Monday, September 15, 2014

Tomatillos for Twenty

Until now, I’ve never grown tomatillos and have seldom eaten them, yet I decided to buy and plant four varieties earlier this year in my community garden plot. (Click here for how to pronounce tomatillo.) I had no expectations other than hoping that they would grow and provide a few fruit. It’s a good thing I was enthusiastic with my initial purchase, because unbeknownst to me, two or more plants are needed for proper pollination.

My tomatillo experiment is wildly exceeding my initial low expectations. Currently, many are bursting their inedible, paper-like husks, a sign that they are ready to be picked, eaten fresh, or fried, boiled, roasted or steamed before being consumed. An unexpected advantage of tomatillos is that they store well: they will keep refrigerated for several weeks, longer if the husks are removed and they are stored in sealed plastic bags in the refrigerator (one source said up to 3 months). They can also be frozen whole or sliced.

As part of the nightshade family, tomatillos (Physolis ixocarpa and P. philadelphica) are a cousin to tomatoes, potatoes, peppers and eggplant. Native to Mexico and domesticated by the Aztecs around 800 BC, tomatillos are an important part of Mexican cuisine and the key ingredient in green sauces. They need full sun, well-drained moderately rich soil and plenty of water. Plant at the same time you set out tomatoes when all danger of frost is past and the soil is warm. The plants are sprawling, growing 3-4 feet tall and wide. I didn’t provide any support for them this year, but will use tomato cages when I plant them next year to minimize the growing space they require.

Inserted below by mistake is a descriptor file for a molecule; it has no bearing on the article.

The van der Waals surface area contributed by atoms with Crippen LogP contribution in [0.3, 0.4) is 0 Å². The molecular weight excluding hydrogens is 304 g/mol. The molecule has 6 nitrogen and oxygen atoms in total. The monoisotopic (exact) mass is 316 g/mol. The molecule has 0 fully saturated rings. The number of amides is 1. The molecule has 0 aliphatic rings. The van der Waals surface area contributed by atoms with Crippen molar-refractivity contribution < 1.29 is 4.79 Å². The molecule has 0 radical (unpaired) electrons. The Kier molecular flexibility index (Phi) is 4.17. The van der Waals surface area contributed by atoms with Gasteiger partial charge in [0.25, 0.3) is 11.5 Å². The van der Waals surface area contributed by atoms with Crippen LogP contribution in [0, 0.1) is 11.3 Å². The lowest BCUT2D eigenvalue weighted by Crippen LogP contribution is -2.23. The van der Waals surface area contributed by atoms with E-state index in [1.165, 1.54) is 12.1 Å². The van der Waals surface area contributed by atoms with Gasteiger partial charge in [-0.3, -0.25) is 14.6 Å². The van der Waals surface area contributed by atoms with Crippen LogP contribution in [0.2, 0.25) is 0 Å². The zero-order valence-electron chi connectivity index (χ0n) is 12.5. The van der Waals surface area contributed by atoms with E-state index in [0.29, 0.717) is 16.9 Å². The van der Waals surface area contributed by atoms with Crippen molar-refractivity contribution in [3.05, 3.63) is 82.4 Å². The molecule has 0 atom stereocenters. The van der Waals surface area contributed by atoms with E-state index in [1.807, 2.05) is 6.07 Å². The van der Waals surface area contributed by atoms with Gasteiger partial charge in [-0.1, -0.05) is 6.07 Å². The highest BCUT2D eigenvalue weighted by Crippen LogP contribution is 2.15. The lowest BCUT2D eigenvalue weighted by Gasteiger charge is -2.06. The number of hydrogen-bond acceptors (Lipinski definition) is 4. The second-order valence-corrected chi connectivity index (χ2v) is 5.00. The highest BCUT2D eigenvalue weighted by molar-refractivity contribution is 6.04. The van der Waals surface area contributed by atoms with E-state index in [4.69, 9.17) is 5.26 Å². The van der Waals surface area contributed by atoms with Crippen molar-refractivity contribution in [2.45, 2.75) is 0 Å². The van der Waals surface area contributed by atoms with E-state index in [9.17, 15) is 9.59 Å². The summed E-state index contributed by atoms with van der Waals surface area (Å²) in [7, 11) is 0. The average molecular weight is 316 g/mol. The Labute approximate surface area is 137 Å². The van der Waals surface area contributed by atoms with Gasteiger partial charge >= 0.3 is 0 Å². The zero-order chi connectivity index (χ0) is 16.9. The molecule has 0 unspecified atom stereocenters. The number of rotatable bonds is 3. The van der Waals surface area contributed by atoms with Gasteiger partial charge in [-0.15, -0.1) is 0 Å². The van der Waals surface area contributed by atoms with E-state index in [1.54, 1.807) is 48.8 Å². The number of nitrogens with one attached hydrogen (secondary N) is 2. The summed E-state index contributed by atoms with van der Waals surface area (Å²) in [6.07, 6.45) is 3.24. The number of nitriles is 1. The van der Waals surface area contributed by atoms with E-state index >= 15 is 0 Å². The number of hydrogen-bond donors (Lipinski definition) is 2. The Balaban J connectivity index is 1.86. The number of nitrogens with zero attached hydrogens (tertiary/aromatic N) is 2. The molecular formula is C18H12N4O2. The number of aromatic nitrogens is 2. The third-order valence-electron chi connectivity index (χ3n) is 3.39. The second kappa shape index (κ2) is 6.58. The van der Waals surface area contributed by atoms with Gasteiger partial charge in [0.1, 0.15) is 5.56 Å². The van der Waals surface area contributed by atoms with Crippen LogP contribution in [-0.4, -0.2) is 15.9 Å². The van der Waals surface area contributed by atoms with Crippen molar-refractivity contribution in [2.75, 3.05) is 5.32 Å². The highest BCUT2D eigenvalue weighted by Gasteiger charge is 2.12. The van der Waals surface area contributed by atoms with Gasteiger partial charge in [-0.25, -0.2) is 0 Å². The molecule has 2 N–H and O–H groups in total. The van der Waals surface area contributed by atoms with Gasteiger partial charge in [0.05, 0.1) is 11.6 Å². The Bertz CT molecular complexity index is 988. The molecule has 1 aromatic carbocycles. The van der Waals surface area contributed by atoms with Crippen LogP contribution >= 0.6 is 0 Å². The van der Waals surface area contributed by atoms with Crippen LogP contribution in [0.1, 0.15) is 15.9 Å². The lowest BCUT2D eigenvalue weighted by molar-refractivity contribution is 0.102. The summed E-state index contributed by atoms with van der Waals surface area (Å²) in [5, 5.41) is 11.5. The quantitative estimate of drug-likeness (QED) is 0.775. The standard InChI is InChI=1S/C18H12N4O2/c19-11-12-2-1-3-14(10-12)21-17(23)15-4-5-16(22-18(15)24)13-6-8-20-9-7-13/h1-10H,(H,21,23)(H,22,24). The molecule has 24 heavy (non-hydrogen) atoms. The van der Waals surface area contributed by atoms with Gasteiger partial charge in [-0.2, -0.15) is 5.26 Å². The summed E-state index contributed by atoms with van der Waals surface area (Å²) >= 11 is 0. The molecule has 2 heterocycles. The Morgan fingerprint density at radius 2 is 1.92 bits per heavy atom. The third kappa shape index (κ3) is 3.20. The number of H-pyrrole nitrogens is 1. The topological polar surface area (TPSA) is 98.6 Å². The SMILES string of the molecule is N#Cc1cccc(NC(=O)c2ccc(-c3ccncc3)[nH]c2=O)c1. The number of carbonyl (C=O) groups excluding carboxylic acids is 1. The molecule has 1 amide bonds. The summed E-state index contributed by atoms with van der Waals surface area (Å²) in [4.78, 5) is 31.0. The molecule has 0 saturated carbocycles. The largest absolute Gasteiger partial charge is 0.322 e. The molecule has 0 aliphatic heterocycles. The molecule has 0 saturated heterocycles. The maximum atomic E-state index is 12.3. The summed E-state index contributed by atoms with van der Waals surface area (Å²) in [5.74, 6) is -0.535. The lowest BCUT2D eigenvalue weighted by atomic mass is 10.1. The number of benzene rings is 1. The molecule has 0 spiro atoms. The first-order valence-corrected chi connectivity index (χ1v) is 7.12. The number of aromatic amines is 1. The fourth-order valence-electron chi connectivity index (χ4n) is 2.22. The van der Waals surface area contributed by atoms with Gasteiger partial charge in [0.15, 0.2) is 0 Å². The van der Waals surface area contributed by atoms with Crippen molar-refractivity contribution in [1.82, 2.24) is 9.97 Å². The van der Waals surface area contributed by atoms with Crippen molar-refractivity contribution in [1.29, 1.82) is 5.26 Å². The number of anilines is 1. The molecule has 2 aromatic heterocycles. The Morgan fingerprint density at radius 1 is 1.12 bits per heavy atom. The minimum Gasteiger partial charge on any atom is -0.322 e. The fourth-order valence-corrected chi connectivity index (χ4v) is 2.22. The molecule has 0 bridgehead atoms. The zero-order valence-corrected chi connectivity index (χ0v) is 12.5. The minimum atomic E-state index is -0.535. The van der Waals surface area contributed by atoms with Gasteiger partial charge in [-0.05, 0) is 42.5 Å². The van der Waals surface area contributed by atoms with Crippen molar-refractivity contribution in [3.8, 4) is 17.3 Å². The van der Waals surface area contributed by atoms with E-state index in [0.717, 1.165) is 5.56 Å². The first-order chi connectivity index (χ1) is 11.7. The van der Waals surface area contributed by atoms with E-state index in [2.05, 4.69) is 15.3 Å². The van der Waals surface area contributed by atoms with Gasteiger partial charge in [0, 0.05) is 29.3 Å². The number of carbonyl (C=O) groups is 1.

Many green salsa recipes using tomatillos can be found online. I made an easy refreshing cold soup using mine. Here’s how I did it:

•    Roast/char the tomatillos under the broiler
•    Put them in the food processor with fresh tomatoes from the garden (about a 1:1 mixture), pulsing until little pulp remains
•    Add a little cumin, salt and a wee bit of sugar to taste
•    Serve cold or at room temperature

1 comment:

  1. Surprisingly they are actually pretty good just boiled, a little salt and pepper and little butter.